The so-called “papers, please” provision of Arizona's controversial immigration law remains in effect. But U.S. Supreme Court justices warned the state's officials to be careful how they implement the law, said David Leopold, general counsel for the American Immigration Lawyers Association.
As written, the provision, which requires local law enforcement to check the immigration status of person or persons they stop for another reason when officers have a “reasonable suspicion” that that person is in the country illegally, isn't necessarily unconstitutional, the justices wrote. And on its face, communication between local law enforcement and federal officials does not violate the Constitution.
But there could be problems—depending on how SB1070 is enacted.
If local law-enforcement officers delayed someone’s release just to check his or her immigration status, “this would raise constitutional concerns,” the justices wrote.
The Court struck down three of the four provisions. The provisions that did not survive include: the requirement that immigrants carry documentation proving their status and makes not doing so a crime; the right of law enforcement to arrest someone they have probable cause to believe has committed any public offense that makes that person removable from the country; and the provision that makes it a crime for undocumented immigrants to solicit work.
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What’s yet to be decided?
Although the Court did not strike down the “papers, please” provision, the ruling doesn’t stop others from challenging the law as it goes into effect.
In a press conference on Monday, the American Civil Liberties Union promised to do just that, noting that the organization compiled an $8.7 million “war chest” to fight this law and similar laws in other states.
Even though the Court did not strike down the provision, states that pass similar laws could face lawsuits charging racial profiling.
Expect to see this play out in court.
So who won?
This decision was split. As a result, both sides claimed victory and both expressed dismay.
Immigrant activists celebrated the demise of three out of four provisions of the law. But claims that the justices’ ruling left the door open for racial profiling when they allowed the “papers, please” provision to stand came fast and furious from the ACLU, the National Council of La Raza, the National Immigration Law Center, and others.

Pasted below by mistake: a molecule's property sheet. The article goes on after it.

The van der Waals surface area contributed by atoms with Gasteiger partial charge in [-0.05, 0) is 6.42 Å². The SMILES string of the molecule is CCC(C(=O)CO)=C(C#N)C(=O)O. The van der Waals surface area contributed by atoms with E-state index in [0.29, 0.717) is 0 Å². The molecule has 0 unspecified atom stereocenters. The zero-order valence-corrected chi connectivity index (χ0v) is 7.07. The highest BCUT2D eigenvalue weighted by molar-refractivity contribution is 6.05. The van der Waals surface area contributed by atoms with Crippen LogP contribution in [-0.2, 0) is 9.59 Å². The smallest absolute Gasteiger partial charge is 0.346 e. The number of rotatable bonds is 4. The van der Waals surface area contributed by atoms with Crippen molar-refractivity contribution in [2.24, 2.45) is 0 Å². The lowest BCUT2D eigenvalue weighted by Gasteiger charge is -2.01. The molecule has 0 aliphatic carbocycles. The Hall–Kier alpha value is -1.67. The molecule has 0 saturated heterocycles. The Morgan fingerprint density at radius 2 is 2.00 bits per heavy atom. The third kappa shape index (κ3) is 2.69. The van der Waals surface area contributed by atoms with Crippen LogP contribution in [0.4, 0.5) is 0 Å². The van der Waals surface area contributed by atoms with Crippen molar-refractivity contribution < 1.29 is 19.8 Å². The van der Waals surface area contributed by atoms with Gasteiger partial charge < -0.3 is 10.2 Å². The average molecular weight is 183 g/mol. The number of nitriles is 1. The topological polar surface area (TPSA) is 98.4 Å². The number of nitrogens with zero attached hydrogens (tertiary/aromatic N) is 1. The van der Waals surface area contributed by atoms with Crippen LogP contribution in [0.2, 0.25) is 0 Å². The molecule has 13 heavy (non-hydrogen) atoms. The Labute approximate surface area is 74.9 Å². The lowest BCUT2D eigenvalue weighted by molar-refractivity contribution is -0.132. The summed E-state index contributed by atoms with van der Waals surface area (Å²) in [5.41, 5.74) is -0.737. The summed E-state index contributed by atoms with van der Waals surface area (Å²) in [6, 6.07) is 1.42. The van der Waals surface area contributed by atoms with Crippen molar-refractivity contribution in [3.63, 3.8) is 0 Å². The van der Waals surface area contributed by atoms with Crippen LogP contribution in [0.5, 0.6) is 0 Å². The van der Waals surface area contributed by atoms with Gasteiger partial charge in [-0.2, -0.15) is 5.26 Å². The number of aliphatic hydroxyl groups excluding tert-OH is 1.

Dan Stein, president of the Federation for American Immigration Reform, which opposes illegal immigration and advocates for a reduction in legal immigration, called the ruling “an important victory for the people of Arizona and citizens everywhere who want their jobs, tax dollars, and security protected from mass illegal immigration."
But he said it also gave the Obama administration’s position on “prosecutorial discretion” a “warm bear hug.”
Stein disagrees with the policy that allows immigration agents and federal prosecutors to decide not to continue with deportation proceedings against people who they deem are not a threat to the U.S.
Arizona Gov. Jan Brewer, who signed SB1070 into law in 2010 and whose political career has been defined by her position on immigration, called the decision a “victory for the rule of law.”
The president too expressed pleasure at the ruling, although he said that he was concerned about the impact the "papers, please" provision will have.
“Going forward, we must ensure that Arizona law enforcement officials do not enforce this law in a manner that undermines the civil rights of Americans,” according to a written statement from the White House.
For states, the ruling gave little guideance on what they should do regarding future legislation. Whether the "papers, please" provision will stand and can be emulated in other states will be determined by future cases after the provision goes into law.
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All sides agreed that the problem can only be solved by Congress and called for federal immigration reform.
But what they should look like? That’s still up for debate.
“The battle has only just begun,” Stein said.